"Yellow Cab, Pittsburgh’s oldest taxi service"
Almost every Pittsburgher has a Yellow Cab story. Usually it’s not a story with a happy end… or, as a matter of fact, a happy beginning.
You know how these stories go: My cab never showed up.
I had to wait three hours for my cab.
Yellow Cab is a joke, I missed my doctor’s appointment and had to reschedule. If you don’t have the cabbie’s cell phone you will wait all day.
My cab showed up after I already reached my destination by bus… after giving up on waiting and getting any sort of response from the Yellow Cab dispatcher.
It was so expensive and my cabbie actually showed up late with another passenger still in the car — I was just shaking my head in disbelief.
In the past few weeks following the announcement about ride-sharing companies like Uber and Lyft entering the Pittsburgh market, we have heard many enthusiastic comments from Pittsburghers about how the city needs a better cab service and how the new alternatives could solve a problem of inadequate supply and poor customer service.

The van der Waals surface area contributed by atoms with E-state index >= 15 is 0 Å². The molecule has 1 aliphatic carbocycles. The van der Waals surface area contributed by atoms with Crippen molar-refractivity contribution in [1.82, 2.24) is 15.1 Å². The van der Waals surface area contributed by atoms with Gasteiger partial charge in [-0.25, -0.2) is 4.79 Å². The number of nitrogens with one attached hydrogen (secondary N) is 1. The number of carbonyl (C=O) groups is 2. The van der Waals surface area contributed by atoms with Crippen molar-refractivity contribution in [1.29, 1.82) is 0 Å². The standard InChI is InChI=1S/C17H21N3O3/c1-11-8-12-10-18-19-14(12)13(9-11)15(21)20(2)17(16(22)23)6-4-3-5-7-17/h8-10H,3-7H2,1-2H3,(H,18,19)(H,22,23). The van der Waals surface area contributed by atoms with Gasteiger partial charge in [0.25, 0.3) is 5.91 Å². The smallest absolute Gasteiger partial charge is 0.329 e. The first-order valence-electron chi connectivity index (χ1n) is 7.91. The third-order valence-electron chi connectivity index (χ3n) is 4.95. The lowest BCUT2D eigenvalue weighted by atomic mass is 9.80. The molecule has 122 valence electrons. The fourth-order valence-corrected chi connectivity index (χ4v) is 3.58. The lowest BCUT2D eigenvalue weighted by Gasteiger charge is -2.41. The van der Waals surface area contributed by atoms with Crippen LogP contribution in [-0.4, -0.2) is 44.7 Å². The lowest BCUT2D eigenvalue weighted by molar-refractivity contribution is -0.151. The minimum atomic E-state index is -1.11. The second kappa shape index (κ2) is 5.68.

Yellow Cab is not the city’s only taxicab company but it is the biggest and the oldest one, thus, it gets all the blame. But we heard from Yellow Cab drivers too. They tell us it’s hard to support a large fleet and make profit, do small trips and make profit, rely on Pittsburgh’s traffic and provide impeccable customer service.
We get it. It’s never easy. Change is hard but Yellow Cab lived through some hard times. Let’s take a look in the rearview mirror on the history of Yellow Cab in the city.